(Tasse) gobelet litron thumbnail 1
(Tasse) gobelet litron thumbnail 2
Image of Gallery in South Kensington
On display at V&A South Kensington
Ceramics, Room 139, The Curtain Foundation Gallery

(Tasse) gobelet litron

Cup
1781 (made)
Artist/Maker
Place Of Origin

This cup and saucer is of the standard shape made by the Vincennes/Sèvres porcelain factory, however this particular one is very unusual as it commemorates the birth of a special baby, the Dauphin, as the heir to the French throne was always called. Queen Marie-Antoinette gave birth to her first son, Louis Joseph on 22nd October 1781, and the dolphin symbol of the Dauphin can be found on the both the cup and saucer: on the cup the dolphin supports a globe painted with fleurs de lys, white lilies, symbolic of the French royal house together with a ribbon inscribed 'La Voeu de la France' and below the dolphin's chin in gold, the date '22.8.1781'; while on the saucer a pink dolphin lies within the crossed Ls, cipher of King Louis XVI, entwined with a white lily and a pink rose and bud, symbolic of the royal family. Sadly the Dauphin died aged only seven in 1789.

Geoffrey de Bellaigue (see below) has written about the range of special items made by the Sèvres factory at this time. In anticipation of the birth, in September 1781 Jean-Jacques Bachelier, the head of the painter's workshop, was asked to design allegories and symbols appropriate to the long-awaited birth of a royal heir: 'During the period 20 Nov 1781-25 March 1782 a range of cups and a few broth-basins were fired in the enamel-kiln which were painted with dolphins, fleurs-de-lis and allegorical subjects, no doubt based on Bachelier's sketches'. As well as this cup and saucer, there is a broth bowl, cover and stand (ecuelle), with similar decoration in the museum's collection, number 19-1922. These rare items with their special decoration do not appear in the factory's sales records, suggesting they were extraordinary productions, possibly commissioned directly by the crown. It's conceivable that cups and saucers were presented by the King to important courtiers and diplomatic allies to celebrate the Dauphin's birth, but the ultimate consumer of the broth bowls is an interesting point of conjecture. They may well have been intended for the use of Queen Marie-Antoinette herself.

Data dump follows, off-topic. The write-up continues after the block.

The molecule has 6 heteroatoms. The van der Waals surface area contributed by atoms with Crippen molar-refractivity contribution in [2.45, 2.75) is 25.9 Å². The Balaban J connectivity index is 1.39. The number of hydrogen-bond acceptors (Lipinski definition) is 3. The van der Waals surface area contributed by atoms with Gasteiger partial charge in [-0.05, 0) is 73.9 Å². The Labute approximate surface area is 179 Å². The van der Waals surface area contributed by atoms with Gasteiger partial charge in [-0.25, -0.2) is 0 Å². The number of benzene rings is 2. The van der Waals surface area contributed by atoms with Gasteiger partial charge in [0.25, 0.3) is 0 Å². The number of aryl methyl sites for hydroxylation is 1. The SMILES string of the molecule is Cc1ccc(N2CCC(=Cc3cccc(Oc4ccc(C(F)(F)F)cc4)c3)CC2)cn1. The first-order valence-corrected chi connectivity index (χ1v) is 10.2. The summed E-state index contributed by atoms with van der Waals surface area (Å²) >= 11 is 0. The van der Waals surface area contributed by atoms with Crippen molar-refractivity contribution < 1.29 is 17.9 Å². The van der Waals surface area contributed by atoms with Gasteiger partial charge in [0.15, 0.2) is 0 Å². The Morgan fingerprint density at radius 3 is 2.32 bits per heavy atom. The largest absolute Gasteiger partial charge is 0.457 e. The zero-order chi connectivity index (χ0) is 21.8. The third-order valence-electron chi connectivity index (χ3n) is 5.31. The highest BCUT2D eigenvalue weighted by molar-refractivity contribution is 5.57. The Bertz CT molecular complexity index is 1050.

Svend Eriksen and Geoffrey de Bellaigue, Sèvres Porcelain, Vincennes and Sèvres 1740-1800, (London: Faber and Faber, 1987), discussed p. 135, illustrated colour plate O


object details
Categories
Object Type
Materials and Techniques
Hard-paste porcelain, painted in enamels and gilt
Brief Description